Public Safety, Public Trust
Public safety is not just another word for the police department, it can and must go far beyond policing. Our city’s public safety depends on having a robust network of agencies that can work together to create a safer and better city, including everything from Child Protective Services and the Department of Senior Affairs to mental health resources and emergency medical response. Right now these agencies are underfunded, overworked, and sometimes asked to take on a role that isn’t appropriate for their department’s purpose, like teachers trying to act as social workers and police called in on health crises. The problems of the APD and the high cost of paying someone to monitor them have taken up a lot of the public conversation and budget around public safety, but they should be only a part of a broader, healthy network of agencies caring for our most vulnerable citizens.
What do our most vulnerable populations need? We need social services for seniors and poor people that don’t require people to have absolutely nothing before they are eligible for services, so that people can use our city’s safety net before they burn through what’s left of their savings, not after. We need social workers who feel that they have well-funded, functional resources to offer their clients, and caseloads that allow them to make each client a priority. We need to provide our Child Protective Service workers and school employees with an infrastructure that can handle the traumatized and service-resistant children, no matter how that trauma manifests itself, so that our these kids aren’t just forced into juvenile incarceration system.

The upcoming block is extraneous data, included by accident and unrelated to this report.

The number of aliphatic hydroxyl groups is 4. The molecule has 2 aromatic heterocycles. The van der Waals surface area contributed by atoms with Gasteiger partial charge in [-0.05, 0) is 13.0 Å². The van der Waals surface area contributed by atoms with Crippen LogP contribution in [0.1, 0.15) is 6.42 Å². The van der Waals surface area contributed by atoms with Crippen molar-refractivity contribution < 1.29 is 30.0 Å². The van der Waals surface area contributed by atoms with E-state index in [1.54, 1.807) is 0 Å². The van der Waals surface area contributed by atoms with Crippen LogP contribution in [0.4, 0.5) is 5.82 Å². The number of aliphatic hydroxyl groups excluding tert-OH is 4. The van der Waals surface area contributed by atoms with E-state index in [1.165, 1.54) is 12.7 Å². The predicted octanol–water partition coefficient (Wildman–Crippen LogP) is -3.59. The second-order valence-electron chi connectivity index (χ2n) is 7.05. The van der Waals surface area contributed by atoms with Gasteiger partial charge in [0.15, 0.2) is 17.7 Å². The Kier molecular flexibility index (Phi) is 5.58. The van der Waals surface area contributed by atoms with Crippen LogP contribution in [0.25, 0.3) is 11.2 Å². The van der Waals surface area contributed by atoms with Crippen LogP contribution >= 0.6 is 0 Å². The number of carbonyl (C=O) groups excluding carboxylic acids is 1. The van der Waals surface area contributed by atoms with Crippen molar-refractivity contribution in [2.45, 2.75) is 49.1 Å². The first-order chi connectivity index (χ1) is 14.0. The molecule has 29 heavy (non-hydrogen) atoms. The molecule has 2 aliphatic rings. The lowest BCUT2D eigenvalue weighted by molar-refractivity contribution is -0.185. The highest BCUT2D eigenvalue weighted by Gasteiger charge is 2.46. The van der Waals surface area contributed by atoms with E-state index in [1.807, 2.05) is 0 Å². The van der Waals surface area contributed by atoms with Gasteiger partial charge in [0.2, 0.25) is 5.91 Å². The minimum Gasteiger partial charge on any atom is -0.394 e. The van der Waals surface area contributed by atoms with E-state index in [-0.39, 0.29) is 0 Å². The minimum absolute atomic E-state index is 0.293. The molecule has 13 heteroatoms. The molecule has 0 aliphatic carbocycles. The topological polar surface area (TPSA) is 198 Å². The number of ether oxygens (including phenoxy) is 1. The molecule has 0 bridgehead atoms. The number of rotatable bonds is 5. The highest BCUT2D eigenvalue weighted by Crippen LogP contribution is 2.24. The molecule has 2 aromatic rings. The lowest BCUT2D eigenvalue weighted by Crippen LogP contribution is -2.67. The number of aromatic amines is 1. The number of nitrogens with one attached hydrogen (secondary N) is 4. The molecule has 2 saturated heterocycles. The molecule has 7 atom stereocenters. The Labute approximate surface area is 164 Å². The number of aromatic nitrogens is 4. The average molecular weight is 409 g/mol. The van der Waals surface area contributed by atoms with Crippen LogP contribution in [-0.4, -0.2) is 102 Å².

This might seem overly ambitious, but the skeleton of this structure already exists. Right now, the resources that do exist are hard to navigate without a professional social worker, which isn’t always available or appropriate. This means many resources are underused and therefore wind up getting underfunded, or that these services are so little-known that they wind up being replicated by non-government charities and organizations just to reach the people who need them. This is wasteful and redundant, and could be solved with a better-managed 311 hotline, a more user-friendly website, or even a one-stop office where there are workers available to explain and search for services for you. Cutting back on this waste and working with nonprofits to make these services more accessible and well-publicized could save money that could go to funding the social safety net we need.